Memory

Moero
Greek
c. 300 B.C.

 

Now mighty Zeus was raised in Crete, and not one
of the blessed gods knew about him. In every limb he grew strong,
while doves looked after him in a holy cave
bringing ambrosia from Ocean’s streams,
a mighty eagle, ever drawing nectar from a rock,
in its beak carried a drink for wise Zeus.
After defeating his father Cronus, wide-seeing Zeus
made the eagle immortal and settled it in heaven.
Just so did he bestow honour on the trembling doves
who are the messengers of summer and winter.

Hymn to Roma

Melinno
Greek
c. 150 B.C.

 

Hail to Roma, the war-god’s daughter
Warrior queen in a golden girdle,
Your Heaven here on earth, eternal
And unassailable.

On you alone, our ancient of days,
Fate has bestowed this royal glory
Of unbroken rule, sovereign strength
To lead where all follow.

For under your yoke, by your strong reins,
The great back of earth and foam-white seas
Are bent; without a falter your steer
The cities of all men.

But time’s great span can topple us all;
Life sways us one way, then another
You alone sail on fair winds of rule
And never alter course.

For you alone have borne strong warriors,
Great spearman, springing up unbidden
Like Demeter’s fruitful ears of corn,
A crop of mortal men.

from The Iliad

Homer
Greek
c. 700 B.C. – ?

 

Unseen by these, the king his entry made:
And, prostrate now before Achilles laid,
Sudden (a venerable sight!) appears;
Embraced his knees, and bathed his hands in tears;
Those direful hands his kisses press’d, embrued
Even with the best, the dearest of his blood!

As when a wretch (who, conscious of his crime,
Pursued for murder, flies his native clime)
Just gains some frontier, breathless, pale, amazed,
All gaze, all wonder: thus Achilles gazed:
Thus stood the attendants stupid with surprise:
All mute, yet seem’d to question with their eyes:
Each look’d on other, none the silence broke,
Till thus at last the kingly suppliant spoke:

“Ah think, thou favour’d of the powers divine!
Think of thy father’s age, and pity mine!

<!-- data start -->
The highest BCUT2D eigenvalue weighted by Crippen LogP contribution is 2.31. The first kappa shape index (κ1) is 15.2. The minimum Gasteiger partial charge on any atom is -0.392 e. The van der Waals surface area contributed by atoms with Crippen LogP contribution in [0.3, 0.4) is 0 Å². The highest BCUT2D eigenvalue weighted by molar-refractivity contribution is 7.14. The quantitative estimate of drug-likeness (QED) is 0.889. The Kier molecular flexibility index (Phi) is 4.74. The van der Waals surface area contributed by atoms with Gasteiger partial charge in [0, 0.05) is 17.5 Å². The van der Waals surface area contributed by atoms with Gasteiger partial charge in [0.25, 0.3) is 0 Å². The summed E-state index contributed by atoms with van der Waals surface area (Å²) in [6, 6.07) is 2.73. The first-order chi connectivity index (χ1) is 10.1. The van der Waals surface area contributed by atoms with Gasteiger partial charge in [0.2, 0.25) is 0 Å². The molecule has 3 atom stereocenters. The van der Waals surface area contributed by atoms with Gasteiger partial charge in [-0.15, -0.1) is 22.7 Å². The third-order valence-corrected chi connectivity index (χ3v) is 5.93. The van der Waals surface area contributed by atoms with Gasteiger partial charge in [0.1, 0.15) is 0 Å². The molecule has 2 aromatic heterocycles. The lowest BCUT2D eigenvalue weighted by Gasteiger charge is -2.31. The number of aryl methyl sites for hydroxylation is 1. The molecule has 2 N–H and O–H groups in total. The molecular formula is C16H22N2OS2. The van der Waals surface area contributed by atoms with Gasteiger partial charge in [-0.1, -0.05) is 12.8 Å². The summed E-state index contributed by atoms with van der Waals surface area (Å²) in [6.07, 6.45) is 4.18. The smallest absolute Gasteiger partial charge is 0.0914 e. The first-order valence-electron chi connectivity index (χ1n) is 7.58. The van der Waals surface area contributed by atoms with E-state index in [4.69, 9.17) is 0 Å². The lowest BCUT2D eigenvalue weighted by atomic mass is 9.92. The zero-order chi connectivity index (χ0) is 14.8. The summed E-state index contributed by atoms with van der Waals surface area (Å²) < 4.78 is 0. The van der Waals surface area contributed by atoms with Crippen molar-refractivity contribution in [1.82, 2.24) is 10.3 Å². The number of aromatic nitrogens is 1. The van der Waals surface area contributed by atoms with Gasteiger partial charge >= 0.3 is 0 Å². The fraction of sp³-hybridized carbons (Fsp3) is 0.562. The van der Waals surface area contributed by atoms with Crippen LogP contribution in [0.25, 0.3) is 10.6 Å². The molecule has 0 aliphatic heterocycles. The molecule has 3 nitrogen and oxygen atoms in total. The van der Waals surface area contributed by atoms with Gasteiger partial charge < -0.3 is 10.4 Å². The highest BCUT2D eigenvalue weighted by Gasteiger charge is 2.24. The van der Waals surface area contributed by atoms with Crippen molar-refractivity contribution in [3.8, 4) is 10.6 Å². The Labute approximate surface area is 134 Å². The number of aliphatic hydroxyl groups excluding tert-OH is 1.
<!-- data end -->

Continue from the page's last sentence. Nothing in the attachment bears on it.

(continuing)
In me that father’s reverend image trace,
Those silver hairs, that venerable face;
His trembling limbs, his helpless person, see!
In all my equal, but in misery!
Yet now, perhaps, some turn of human fate
Expels him helpless from his peaceful state;
Think, from some powerful foe thou seest him fly,
And beg protection with a feeble cry.
Yet still one comfort in his soul may rise;
He hears his son still lives to glad his eyes,
And, hearing, still may hope a better day
May send him thee, to chase that foe away.
No comfort to my griefs, no hopes remain,
The best, the bravest, of my sons are slain!
Yet what a race! ere Greece to Ilion came,
The pledge of many a loved and loving dame:
Nineteen one mother bore—Dead, all are dead!
How oft, alas! has wretched Priam bled!
Still one was left their loss to recompense;
His father’s hope, his country’s last defence.
Him too thy rage has slain! beneath thy steel,
Unhappy in his country’s cause he fell!
“For him through hostile camps I bent my way,
For him thus prostrate at thy feet I lay;
Large gifts proportion’d to thy wrath I bear;
O hear the wretched, and the gods revere!

“Think of thy father, and this face behold!
See him in me, as helpless and as old!
Though not so wretched: there he yields to me,
The first of men in sovereign misery!
Thus forced to kneel, thus grovelling to embrace
The scourge and ruin of my realm and race;
Suppliant my children’s murderer to implore,
And kiss those hands yet reeking with their gore!”

These words soft pity in the chief inspire,
Touch’d with the dear remembrance of his sire.
Then with his hand (as prostrate still he lay)
The old man’s cheek he gently turn’d away.
Now each by turns indulged the gush of woe;
And now the mingled tides together flow:
This low on earth, that gently bending o’er;
A father one, and one a son deplore:
But great Achilles different passions rend,
And now his sire he mourns, and now his friend.
The infectious softness through the heroes ran;
One universal solemn shower began;
They bore as heroes, but they felt as man.

fragments

While little of the poet’s work survives, and very little context is known, we have made an effort to piece these fragments together in a manner that may be interpreted as cohesive if the reader chooses.

Sappho
Greek
c. 630 B.C. – c. 570 B.C.

 

Pain penetrates

Me drop
by drop

You may forget but

Let me tell you
this: someone in
some future time
will think of us

Before they were mothers

Leto and Niobe
had been the most
devoted of friends

If you are squeamish

Don’t prod the
beach rubble

Experience shows us

Wealth unchaperoned
by Virtue is never
an innocuous neighbor

We know this much

Death is an evil;
we have the gods’
word for it; they too
would die if death
were a good thing